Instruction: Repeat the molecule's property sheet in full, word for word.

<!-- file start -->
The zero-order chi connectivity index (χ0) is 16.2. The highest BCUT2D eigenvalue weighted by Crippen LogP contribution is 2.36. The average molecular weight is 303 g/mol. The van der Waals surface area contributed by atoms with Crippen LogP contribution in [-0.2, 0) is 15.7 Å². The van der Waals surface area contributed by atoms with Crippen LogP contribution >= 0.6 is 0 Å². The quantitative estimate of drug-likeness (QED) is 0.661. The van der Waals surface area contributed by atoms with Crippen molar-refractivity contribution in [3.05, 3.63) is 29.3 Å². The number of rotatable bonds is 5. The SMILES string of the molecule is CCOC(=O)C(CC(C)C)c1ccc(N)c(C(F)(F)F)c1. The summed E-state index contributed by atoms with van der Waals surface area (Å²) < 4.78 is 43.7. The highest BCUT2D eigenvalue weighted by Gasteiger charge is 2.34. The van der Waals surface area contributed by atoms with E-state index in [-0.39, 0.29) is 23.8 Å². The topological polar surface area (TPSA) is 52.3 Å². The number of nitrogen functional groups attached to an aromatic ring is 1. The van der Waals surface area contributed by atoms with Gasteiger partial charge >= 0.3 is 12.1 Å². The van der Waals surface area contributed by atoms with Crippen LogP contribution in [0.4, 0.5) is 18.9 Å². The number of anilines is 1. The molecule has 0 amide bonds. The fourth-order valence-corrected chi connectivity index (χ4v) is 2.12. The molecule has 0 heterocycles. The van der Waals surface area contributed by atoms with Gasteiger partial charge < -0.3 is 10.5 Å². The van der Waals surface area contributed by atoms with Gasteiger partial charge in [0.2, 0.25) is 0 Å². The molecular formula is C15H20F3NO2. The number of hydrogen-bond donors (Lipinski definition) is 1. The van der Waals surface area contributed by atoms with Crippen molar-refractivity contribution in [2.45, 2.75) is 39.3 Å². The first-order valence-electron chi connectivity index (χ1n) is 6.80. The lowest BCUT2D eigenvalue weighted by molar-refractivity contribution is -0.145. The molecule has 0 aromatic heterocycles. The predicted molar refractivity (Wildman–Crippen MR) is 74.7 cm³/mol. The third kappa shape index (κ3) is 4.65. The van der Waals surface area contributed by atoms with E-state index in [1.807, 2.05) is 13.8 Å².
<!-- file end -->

The zero-order chi connectivity index (χ0) is 16.2. The highest BCUT2D eigenvalue weighted by Crippen LogP contribution is 2.36. The average molecular weight is 303 g/mol. The van der Waals surface area contributed by atoms with Crippen LogP contribution in [-0.2, 0) is 15.7 Å². The van der Waals surface area contributed by atoms with Crippen LogP contribution >= 0.6 is 0 Å². The quantitative estimate of drug-likeness (QED) is 0.661. The van der Waals surface area contributed by atoms with Crippen molar-refractivity contribution in [3.05, 3.63) is 29.3 Å². The number of rotatable bonds is 5. The SMILES string of the molecule is CCOC(=O)C(CC(C)C)c1ccc(N)c(C(F)(F)F)c1. The summed E-state index contributed by atoms with van der Waals surface area (Å²) < 4.78 is 43.7. The highest BCUT2D eigenvalue weighted by Gasteiger charge is 2.34. The van der Waals surface area contributed by atoms with E-state index in [-0.39, 0.29) is 23.8 Å². The topological polar surface area (TPSA) is 52.3 Å². The number of nitrogen functional groups attached to an aromatic ring is 1. The van der Waals surface area contributed by atoms with Gasteiger partial charge >= 0.3 is 12.1 Å². The van der Waals surface area contributed by atoms with Crippen LogP contribution in [0.4, 0.5) is 18.9 Å². The number of anilines is 1. The molecule has 0 amide bonds. The fourth-order valence-corrected chi connectivity index (χ4v) is 2.12. The molecule has 0 heterocycles. The van der Waals surface area contributed by atoms with Gasteiger partial charge < -0.3 is 10.5 Å². The van der Waals surface area contributed by atoms with Gasteiger partial charge in [0.2, 0.25) is 0 Å². The molecular formula is C15H20F3NO2. The number of hydrogen-bond donors (Lipinski definition) is 1. The van der Waals surface area contributed by atoms with Crippen molar-refractivity contribution in [2.45, 2.75) is 39.3 Å². The first-order valence-electron chi connectivity index (χ1n) is 6.80. The lowest BCUT2D eigenvalue weighted by molar-refractivity contribution is -0.145. The molecule has 0 aromatic heterocycles. The predicted molar refractivity (Wildman–Crippen MR) is 74.7 cm³/mol. The third kappa shape index (κ3) is 4.65. The van der Waals surface area contributed by atoms with E-state index in [1.807, 2.05) is 13.8 Å².